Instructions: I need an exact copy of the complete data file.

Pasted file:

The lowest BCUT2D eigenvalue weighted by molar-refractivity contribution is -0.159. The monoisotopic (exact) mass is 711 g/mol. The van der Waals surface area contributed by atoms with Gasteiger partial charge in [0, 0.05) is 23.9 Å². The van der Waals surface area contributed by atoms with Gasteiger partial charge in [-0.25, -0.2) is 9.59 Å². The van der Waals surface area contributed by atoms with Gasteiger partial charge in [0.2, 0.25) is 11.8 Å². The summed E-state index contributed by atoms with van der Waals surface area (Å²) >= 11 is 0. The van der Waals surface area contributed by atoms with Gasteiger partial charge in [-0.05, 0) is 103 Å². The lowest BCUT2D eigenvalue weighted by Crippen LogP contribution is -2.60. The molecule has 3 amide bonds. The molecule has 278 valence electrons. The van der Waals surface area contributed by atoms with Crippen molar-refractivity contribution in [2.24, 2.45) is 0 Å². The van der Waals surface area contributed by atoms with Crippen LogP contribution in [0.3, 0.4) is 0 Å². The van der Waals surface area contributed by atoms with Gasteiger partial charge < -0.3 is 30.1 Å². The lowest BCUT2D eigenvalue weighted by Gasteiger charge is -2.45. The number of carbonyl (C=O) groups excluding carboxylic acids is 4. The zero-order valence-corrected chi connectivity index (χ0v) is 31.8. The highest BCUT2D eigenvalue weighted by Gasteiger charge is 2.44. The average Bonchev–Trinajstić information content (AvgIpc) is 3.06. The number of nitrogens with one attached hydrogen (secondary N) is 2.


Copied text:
The lowest BCUT2D eigenvalue weighted by molar-refractivity contribution is -0.159. The monoisotopic (exact) mass is 711 g/mol. The van der Waals surface area contributed by atoms with Gasteiger partial charge in [0, 0.05) is 23.9 Å². The van der Waals surface area contributed by atoms with Gasteiger partial charge in [-0.25, -0.2) is 9.59 Å². The van der Waals surface area contributed by atoms with Gasteiger partial charge in [0.2, 0.25) is 11.8 Å². The summed E-state index contributed by atoms with van der Waals surface area (Å²) >= 11 is 0. The van der Waals surface area contributed by atoms with Gasteiger partial charge in [-0.05, 0) is 103 Å². The lowest BCUT2D eigenvalue weighted by Crippen LogP contribution is -2.60. The molecule has 3 amide bonds. The molecule has 278 valence electrons. The van der Waals surface area contributed by atoms with Crippen molar-refractivity contribution in [2.24, 2.45) is 0 Å². The van der Waals surface area contributed by atoms with Crippen LogP contribution in [0.3, 0.4) is 0 Å². The van der Waals surface area contributed by atoms with Gasteiger partial charge < -0.3 is 30.1 Å². The lowest BCUT2D eigenvalue weighted by Gasteiger charge is -2.45. The number of carbonyl (C=O) groups excluding carboxylic acids is 4. The zero-order valence-corrected chi connectivity index (χ0v) is 31.8. The highest BCUT2D eigenvalue weighted by Gasteiger charge is 2.44. The average Bonchev–Trinajstić information content (AvgIpc) is 3.06. The number of nitrogens with one attached hydrogen (secondary N) is 2.